USDA Agricultural Research Service scientists are researching an underlying pattern of seasonal E. coli outbreaks linked to bagged romaine lettuce. 

Although contamination of lettuce products is rare, between 1998 and 2019, 36 outbreaks that traced back to lettuce were recorded by the Centers for Disease Control and Prevention. 

Most of the outbreaks involved romaine lettuce harvested in the fall on the California Central Coast and late winter in Southern California and Arizona. 

One of the most significant findings of the study is that E. coli survived on average 5.6 times better in cold-stored packaged romaine harvested in the fall than on the same varieties harvested in late spring.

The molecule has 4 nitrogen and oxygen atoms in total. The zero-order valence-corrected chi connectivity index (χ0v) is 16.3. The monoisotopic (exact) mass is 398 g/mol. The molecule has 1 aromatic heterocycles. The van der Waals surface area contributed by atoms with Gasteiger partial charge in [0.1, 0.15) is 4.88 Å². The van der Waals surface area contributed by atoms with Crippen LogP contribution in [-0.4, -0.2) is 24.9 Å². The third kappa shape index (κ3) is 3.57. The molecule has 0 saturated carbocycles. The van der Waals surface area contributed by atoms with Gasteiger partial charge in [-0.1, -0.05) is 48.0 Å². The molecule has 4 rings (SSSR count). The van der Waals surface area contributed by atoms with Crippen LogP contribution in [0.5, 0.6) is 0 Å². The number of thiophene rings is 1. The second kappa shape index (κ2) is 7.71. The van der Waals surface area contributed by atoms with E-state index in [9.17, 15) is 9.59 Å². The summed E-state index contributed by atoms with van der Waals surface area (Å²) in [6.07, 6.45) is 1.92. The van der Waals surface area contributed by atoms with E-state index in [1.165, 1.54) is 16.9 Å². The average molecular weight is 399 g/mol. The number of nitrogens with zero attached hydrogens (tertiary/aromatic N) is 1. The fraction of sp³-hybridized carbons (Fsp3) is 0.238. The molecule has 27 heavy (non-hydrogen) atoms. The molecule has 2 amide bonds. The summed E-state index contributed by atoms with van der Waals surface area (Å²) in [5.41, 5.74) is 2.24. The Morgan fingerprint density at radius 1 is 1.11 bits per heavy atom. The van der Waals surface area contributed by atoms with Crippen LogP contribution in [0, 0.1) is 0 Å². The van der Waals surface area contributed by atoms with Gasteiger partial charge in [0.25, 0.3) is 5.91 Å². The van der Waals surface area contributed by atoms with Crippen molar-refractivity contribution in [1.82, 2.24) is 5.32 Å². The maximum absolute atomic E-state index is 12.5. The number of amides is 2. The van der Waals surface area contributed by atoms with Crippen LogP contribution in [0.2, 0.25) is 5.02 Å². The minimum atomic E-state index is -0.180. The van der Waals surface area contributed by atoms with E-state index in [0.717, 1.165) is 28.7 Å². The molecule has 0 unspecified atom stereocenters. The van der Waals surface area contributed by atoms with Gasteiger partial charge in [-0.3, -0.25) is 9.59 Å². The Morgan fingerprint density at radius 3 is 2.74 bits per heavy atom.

The research also found the bacterial community present on bagged romaine differed by season, lettuce deterioration state, and whether survival of E. coli on the lettuce was high or low. 

An ARS Researcher says, “Our observations definitely open an entire new branch of inquiry about outbreak seasonality.”

(Story Courtesy of the NAFB News Service)